5th Place:
Dana J., Grade 10, Hamden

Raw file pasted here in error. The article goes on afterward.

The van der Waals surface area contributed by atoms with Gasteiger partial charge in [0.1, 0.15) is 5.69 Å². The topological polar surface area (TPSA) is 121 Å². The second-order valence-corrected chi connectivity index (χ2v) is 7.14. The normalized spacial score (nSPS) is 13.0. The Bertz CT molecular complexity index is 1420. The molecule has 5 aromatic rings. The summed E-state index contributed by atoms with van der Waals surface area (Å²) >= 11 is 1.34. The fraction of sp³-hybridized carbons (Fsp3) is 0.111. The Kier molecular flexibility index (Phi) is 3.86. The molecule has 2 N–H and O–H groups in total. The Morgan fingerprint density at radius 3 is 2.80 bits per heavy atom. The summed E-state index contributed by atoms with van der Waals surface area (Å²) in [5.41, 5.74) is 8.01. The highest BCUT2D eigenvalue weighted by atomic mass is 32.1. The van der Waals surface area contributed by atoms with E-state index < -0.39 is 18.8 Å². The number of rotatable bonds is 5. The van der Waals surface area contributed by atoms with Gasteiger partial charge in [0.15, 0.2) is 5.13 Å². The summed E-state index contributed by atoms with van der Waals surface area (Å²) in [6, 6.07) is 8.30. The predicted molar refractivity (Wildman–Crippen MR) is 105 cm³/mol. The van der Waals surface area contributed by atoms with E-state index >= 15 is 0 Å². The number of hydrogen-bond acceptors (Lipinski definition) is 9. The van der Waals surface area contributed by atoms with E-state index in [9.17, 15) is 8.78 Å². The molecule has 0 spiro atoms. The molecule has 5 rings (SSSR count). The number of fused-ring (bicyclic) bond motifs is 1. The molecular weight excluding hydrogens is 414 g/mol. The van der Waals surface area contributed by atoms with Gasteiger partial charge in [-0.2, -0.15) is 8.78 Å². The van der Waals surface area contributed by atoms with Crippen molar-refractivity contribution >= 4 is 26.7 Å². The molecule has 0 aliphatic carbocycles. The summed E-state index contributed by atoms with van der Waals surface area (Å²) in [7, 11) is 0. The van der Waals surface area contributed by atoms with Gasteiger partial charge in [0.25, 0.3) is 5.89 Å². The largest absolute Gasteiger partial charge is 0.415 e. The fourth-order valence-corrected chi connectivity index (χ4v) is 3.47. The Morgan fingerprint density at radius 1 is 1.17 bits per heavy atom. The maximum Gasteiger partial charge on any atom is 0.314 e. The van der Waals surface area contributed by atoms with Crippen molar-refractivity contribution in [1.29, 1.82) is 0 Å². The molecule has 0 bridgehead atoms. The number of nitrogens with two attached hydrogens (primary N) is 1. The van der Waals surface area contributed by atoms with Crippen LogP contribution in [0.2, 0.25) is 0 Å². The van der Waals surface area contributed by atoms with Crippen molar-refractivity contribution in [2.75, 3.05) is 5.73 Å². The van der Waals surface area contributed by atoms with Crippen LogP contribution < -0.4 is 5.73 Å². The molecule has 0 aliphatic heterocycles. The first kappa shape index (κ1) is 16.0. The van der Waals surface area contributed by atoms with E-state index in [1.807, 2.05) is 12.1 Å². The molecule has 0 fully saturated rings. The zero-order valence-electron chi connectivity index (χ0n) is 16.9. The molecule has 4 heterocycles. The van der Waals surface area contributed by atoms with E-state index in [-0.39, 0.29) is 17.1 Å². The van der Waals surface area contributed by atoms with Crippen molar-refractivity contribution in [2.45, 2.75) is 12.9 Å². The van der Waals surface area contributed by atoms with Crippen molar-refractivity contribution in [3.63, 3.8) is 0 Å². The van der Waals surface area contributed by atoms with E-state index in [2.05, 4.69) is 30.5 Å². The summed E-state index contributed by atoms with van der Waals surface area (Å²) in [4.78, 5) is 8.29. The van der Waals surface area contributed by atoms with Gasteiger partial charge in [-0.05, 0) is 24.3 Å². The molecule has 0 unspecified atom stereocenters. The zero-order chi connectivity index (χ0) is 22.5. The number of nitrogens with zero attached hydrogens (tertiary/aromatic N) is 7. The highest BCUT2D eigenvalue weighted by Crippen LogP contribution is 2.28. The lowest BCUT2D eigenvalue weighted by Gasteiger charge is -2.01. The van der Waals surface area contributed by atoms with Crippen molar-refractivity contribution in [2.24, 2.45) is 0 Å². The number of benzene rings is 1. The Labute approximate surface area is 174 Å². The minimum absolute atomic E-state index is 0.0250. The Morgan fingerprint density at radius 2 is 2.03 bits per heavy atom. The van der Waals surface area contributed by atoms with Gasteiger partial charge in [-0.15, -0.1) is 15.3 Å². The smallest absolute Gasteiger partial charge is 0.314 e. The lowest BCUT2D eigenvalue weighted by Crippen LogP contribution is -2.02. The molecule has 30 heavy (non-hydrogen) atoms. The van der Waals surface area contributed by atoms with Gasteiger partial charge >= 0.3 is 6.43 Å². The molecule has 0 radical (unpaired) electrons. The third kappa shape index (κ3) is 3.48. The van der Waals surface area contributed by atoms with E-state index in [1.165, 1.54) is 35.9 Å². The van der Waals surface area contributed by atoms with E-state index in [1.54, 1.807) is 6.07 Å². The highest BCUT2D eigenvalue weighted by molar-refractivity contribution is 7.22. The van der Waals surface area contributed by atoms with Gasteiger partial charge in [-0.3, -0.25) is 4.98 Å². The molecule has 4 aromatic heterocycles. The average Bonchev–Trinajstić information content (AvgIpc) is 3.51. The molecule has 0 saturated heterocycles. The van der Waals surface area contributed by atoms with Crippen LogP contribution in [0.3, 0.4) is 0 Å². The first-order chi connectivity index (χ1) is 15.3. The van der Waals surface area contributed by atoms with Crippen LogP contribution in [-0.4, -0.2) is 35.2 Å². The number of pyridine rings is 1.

Can stem cells prevent autoimmune diseases? Autoimmune diseases, diseases in which the immune system incorrectly detects the body’s own cells as foreign and attacks them, are a very big problem. Approximately 50 million Americans, 20 percent of the population, or one in five people suffer from them. By researching this question, we could possibly find a cure. People who suffer from autoimmune diseases would suffer no more. This would benefit the field of science, as our knowledge of stem cells would be deepened, as well as the large portion of Americans who have autoimmune diseases. There is currently no treatment for autoimmune diseases, so this research has the potential to create a breakthrough in the medical field. In order to answer this question, quantitative and qualitative data would need to be collected through different forms of experimentation. This experimentation would include seeing whether or not treating stem cells with certain drugs causes them to change the immune system into correctly detecting and differentiating foreign and native cells. Another experiment that would be done to answer this question would entail genetically modifying a stem cell and seeing whether or not that affects the cell’s ability to properly differentiate between the cells it should and shouldn’t attack. This question that I have proposed would require lots of experimentation but it is fully viable. The autoimmune disease crisis is a health issue that we need to find a cure for. It is very important that we take action.